Last updated on March 12th, 2021 at 02:08 PM
Our immune systems have never felt more precious. But when it comes to exercise, does the ‘less is more’ approach work?
Or should you go at it full pelt in an attempt to boost both flagging spirits and fitness levels at this crazy time?
“Your immune system loves a bit of exercise,” says fitness expert Laura Williams. However, exercise and your immune system, she says, have a varied and complex relationship.
“Exercise works in several different ways, from affecting how your immune system’s cells behave, to helping us cope with stress, which has a knock-on effect on our immune system.”
So, what should you do and what should you avoid?
“A combination of cardiovascular exercise, like jogging or brisk walking, to boost or maintain fitness levels; resistance training to maintain or improve the strength of your muscles (this bit is particularly effective at keeping your metabolism ticking over – useful if you’re less active than usual) and some stretches and breathing exercises,” says Williams, noting this is important for helping your body and mind relax – and will have a knock-on effect on your immune system.
“The jury is still out on the impact of longer bouts of higher-intensity exercise. A few burpees in an effective, convenient home routine probably won’t hurt, but I personally wouldn’t be participating in numerous, lengthy, HIIT sessions at the moment,” she says.
“The evidence for the really tough stuff and immunity is still being debated a bit too frequently for me, especially at this time, when the stakes feel higher than usual.”
Williams has these tips for getting started with your exercise routine…
“Start with 30 minutes. Walk in one direction for 10 minutes, and turn around. Then spend 10 minutes doing two sets of lunges, two sets of 10 push-ups (modified push-ups are fine to get you started), two sets of crunches, and two slow stretches, breathing slowly. This covers all bases.”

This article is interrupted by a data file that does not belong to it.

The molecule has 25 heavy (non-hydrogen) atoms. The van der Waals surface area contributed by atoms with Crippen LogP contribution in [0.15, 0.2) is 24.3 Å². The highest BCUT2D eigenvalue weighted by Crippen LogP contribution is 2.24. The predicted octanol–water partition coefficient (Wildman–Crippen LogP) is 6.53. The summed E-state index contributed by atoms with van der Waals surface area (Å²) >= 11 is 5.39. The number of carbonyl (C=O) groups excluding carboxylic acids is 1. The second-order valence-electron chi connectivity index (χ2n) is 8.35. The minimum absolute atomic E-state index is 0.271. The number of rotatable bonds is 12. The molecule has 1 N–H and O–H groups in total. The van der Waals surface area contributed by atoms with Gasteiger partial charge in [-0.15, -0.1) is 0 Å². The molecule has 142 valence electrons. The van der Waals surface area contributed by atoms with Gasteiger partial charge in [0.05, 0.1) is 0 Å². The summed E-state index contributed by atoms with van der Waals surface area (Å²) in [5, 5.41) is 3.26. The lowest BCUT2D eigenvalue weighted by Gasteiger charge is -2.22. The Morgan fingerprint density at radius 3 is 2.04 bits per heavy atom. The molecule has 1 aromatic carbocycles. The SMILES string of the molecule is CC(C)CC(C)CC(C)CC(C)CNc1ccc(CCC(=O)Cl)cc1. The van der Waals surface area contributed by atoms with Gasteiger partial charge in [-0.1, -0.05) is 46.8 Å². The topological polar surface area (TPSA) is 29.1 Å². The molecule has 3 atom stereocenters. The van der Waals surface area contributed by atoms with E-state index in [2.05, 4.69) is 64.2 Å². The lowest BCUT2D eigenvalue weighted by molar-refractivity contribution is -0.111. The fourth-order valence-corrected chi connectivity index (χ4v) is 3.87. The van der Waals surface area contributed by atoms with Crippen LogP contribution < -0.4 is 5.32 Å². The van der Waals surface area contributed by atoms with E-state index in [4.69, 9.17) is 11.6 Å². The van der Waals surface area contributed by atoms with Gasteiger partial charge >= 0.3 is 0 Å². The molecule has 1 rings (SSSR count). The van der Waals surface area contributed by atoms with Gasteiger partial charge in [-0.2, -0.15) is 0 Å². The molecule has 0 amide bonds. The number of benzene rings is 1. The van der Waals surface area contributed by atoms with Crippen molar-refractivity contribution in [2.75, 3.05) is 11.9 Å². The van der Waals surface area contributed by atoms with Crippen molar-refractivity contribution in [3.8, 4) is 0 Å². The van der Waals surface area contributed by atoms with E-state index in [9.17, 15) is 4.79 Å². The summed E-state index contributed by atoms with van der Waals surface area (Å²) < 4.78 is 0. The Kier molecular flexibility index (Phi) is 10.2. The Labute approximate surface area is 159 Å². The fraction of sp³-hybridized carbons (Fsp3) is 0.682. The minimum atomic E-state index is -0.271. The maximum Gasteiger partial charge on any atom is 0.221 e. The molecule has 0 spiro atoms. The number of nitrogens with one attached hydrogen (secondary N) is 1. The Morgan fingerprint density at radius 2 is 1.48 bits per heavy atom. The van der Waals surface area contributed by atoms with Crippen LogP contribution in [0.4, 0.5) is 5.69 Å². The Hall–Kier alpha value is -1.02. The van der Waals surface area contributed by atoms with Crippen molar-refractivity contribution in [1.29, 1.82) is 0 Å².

Schedule your exercise every day
“If you’re unable to stick to the same time every day, ring-fence the time as soon as you can. It can be 9am one day; 5pm the next. But start your day knowing at least 30 minutes needs to be freed up.”
Don’t wait to want to do it
“If you view exercise as something that should be enjoyable from the off, change your mindset. You need to do exercise to reap the rewards – anticipating it won’t feel great, so it’s easy to talk yourself out of it or procrastinate. The prospect of lacing up trainers and getting a bit hot and uncomfy doesn’t feel good. But fast-forward to the after-exercise bit: the bit where you feel clearer, more productive, more optimistic, and a bit more hopeful and robust.”
Be accountable to someone other than yourself
“There’s never been a better case for the workout buddy. Start a family or friends WhatsApp group and every workout, assign a timekeeper, a content-planner and a coach. Getting an exercise habit is as much about taking responsibility for yourself and others as it is about what you actually do.”
“Discover the beauty of platforms like Google Hangouts and Zoom. The fun you’ll have with your family and friends fitness group is second to none. Life will be breathed into your fitness routine.
Here’s how it could look: Monday your cousin leads Zumba; Wednesday you show everyone squats and lunges. On Friday, your friend talks you all through the basics of Pilates, and on Sunday the kids run through their Radical Front-Room-Running Routine.
You will feel energised, you will feel fit and – importantly – you will feel connected.”